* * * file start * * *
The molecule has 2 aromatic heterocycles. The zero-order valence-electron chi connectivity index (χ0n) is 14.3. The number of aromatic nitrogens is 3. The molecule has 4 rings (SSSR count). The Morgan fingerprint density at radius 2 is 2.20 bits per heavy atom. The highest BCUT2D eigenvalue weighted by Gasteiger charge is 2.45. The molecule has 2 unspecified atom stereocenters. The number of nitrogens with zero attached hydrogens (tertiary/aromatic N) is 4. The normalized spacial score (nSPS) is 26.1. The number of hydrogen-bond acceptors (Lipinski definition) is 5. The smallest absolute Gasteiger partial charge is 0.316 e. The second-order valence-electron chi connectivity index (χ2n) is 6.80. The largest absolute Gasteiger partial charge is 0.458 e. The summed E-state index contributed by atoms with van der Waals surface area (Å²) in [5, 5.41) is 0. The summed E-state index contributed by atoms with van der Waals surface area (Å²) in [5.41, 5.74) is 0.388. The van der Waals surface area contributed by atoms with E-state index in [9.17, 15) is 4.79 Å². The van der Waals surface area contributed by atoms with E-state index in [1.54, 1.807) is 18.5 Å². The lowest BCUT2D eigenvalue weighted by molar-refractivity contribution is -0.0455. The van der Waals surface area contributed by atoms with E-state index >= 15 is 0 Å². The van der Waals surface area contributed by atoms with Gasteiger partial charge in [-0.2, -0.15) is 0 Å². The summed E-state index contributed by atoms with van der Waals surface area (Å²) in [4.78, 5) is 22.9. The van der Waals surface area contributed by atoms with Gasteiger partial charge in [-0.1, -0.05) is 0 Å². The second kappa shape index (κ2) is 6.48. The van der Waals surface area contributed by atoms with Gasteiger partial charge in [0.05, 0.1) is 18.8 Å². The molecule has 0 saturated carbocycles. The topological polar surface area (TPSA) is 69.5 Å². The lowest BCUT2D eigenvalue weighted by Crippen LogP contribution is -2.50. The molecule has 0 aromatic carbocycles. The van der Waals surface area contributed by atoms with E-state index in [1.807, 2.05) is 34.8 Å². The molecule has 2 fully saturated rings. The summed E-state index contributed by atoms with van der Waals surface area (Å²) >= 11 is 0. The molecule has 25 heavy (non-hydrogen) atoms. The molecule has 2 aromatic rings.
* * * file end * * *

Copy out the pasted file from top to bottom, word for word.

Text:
The molecule has 2 aromatic heterocycles. The zero-order valence-electron chi connectivity index (χ0n) is 14.3. The number of aromatic nitrogens is 3. The molecule has 4 rings (SSSR count). The Morgan fingerprint density at radius 2 is 2.20 bits per heavy atom. The highest BCUT2D eigenvalue weighted by Gasteiger charge is 2.45. The molecule has 2 unspecified atom stereocenters. The number of nitrogens with zero attached hydrogens (tertiary/aromatic N) is 4. The normalized spacial score (nSPS) is 26.1. The number of hydrogen-bond acceptors (Lipinski definition) is 5. The smallest absolute Gasteiger partial charge is 0.316 e. The second-order valence-electron chi connectivity index (χ2n) is 6.80. The largest absolute Gasteiger partial charge is 0.458 e. The summed E-state index contributed by atoms with van der Waals surface area (Å²) in [5, 5.41) is 0. The summed E-state index contributed by atoms with van der Waals surface area (Å²) in [5.41, 5.74) is 0.388. The van der Waals surface area contributed by atoms with E-state index in [9.17, 15) is 4.79 Å². The van der Waals surface area contributed by atoms with E-state index in [1.54, 1.807) is 18.5 Å². The lowest BCUT2D eigenvalue weighted by molar-refractivity contribution is -0.0455. The van der Waals surface area contributed by atoms with E-state index >= 15 is 0 Å². The van der Waals surface area contributed by atoms with Gasteiger partial charge in [-0.2, -0.15) is 0 Å². The summed E-state index contributed by atoms with van der Waals surface area (Å²) in [4.78, 5) is 22.9. The van der Waals surface area contributed by atoms with Gasteiger partial charge in [-0.1, -0.05) is 0 Å². The second kappa shape index (κ2) is 6.48. The van der Waals surface area contributed by atoms with Gasteiger partial charge in [0.05, 0.1) is 18.8 Å². The molecule has 0 saturated carbocycles. The topological polar surface area (TPSA) is 69.5 Å². The lowest BCUT2D eigenvalue weighted by Crippen LogP contribution is -2.50. The molecule has 0 aromatic carbocycles. The van der Waals surface area contributed by atoms with E-state index in [1.807, 2.05) is 34.8 Å². The molecule has 2 fully saturated rings. The summed E-state index contributed by atoms with van der Waals surface area (Å²) >= 11 is 0. The molecule has 25 heavy (non-hydrogen) atoms. The molecule has 2 aromatic rings.